The wind tunnel model was built using RedEye Australasia's Australian FDM Build Centre.
Markus Kayser's "Solar Sinter" is a working 3-D printer that uses the sun's rays to sinter solid objects of out desert sand.
Sintering is a technical term for "melting powder into solid objects," and selective laser sintering is a common 3-D printing technique. Kayser realized that the world's most powerful laser is right above our heads, and to conduct his experiment at maximum sintering strength, he dragged his rig out into the Sahara Desert near Siwa, Egypt, and got to work.
The results aren't going to win any industrial design awards: the sintered sand congeals in craggy layers that look like a baking experiment gone wrong. But because the device is computer-controlled, the overall shape is preternaturally precise: Kayser printed out an abstract sculpture of intertwined cylinders and a mathematically perfect-looking hemispherical bowl.
Kayser doesn't consider his device necessarily useful in its current form, but rather as a proof of concept for "exploring the potential of desert manufacturing, where energy and material occur in abundance."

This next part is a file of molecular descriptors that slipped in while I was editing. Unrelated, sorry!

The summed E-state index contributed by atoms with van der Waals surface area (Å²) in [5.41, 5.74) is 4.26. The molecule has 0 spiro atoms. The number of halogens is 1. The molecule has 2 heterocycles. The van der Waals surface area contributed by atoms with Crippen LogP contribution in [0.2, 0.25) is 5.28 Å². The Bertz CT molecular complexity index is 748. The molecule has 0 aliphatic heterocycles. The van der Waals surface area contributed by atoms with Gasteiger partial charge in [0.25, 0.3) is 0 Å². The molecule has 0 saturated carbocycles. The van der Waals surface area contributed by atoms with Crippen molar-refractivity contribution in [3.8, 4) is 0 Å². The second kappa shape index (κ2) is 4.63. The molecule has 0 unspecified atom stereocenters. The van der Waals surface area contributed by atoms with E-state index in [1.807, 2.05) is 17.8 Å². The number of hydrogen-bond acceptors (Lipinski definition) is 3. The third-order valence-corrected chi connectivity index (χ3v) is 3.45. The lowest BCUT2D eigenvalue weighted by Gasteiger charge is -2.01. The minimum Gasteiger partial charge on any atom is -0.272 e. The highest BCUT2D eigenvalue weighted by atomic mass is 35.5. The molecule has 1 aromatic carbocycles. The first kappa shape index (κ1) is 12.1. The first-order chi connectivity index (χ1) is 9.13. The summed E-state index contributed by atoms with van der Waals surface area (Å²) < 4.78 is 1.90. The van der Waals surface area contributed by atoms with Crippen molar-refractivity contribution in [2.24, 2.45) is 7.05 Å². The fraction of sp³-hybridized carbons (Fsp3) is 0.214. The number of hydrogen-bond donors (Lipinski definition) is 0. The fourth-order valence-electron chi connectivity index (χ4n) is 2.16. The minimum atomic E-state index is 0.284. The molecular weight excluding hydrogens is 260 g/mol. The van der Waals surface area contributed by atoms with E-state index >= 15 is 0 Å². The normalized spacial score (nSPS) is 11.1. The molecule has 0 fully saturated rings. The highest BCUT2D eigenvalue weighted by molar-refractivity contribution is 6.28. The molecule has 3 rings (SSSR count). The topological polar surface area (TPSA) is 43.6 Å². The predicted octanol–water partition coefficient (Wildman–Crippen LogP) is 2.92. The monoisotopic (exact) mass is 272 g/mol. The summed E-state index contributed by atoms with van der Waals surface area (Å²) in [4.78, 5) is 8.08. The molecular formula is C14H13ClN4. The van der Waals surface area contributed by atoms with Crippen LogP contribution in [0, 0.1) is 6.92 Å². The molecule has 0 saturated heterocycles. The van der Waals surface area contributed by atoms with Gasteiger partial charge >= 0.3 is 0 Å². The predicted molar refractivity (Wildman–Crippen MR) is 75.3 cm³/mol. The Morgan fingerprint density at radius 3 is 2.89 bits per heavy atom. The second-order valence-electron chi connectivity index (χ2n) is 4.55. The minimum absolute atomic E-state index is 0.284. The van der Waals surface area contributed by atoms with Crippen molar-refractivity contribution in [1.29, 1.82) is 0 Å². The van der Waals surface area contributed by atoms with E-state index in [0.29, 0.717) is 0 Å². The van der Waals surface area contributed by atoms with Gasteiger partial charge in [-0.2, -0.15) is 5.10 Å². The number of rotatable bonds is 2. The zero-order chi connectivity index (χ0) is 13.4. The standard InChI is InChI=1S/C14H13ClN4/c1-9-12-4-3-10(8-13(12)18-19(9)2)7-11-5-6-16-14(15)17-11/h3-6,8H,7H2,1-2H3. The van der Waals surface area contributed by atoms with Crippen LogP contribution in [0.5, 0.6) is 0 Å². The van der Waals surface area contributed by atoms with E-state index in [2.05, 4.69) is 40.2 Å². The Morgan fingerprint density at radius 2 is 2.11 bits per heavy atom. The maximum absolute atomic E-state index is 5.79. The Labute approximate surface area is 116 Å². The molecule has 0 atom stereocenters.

To view the original story click here.
Thursday, 22 September 2011
To view the winners click here: Curve Online
Here's one that stood out to us:
Poetree by Margaux Ruyant, from the DSK ISD School of Design
in Pune, India, won Gold in the student category.
So what is it? Well, ashes are placed in the Poetree urn and covered with soil. The family takes the urn home, or to a desired location and plants a tree in it.
The tree and urn are planted, and over time all that is left is the ceramic top and tree, a living, permanent memorial to your loved one.
Well done Margaux, it is a wonderful, thoughtful idea with an environmental edge.
Thursday, 15 September 2011
The Module, designed by celebrated designers WertelOberfell–Platform is printed in one piece on a Stratasys FDM (Fused Deposition Modeling) Maxum machine.
The coffee table is based on fractal growth patterns in trees and designed specifically to minimize waste. Individual Module coffee tables can be intertwined in order to get just the size of table you need.
To watch the build click on the link below.
The machine used in the video is the Stratasys FDM Maxum, one of the largest 3D printers in existence with a build volume of 600 x 500 x 600 mm. Redeye Australasia has a Maxum on the premises and can make large scale prototypes in a single piece within Australia, reducing waiting time for parts to a maximum of a few days.
The Stratasys 900MC in RedEye's American Build Centre is capable of building prototypes as large as 914 x 610 x 914 mm and can supply them direct to Australia through the Australasian Build Centre. See it in action below.
Producing prototypes with a high degree of dimensional accuracy, FDM is becoming increasingly popular for aerospace, automotive as well as art and other creative prototyping. For an instant quote visit http://www.redeyeondemand.com.au/.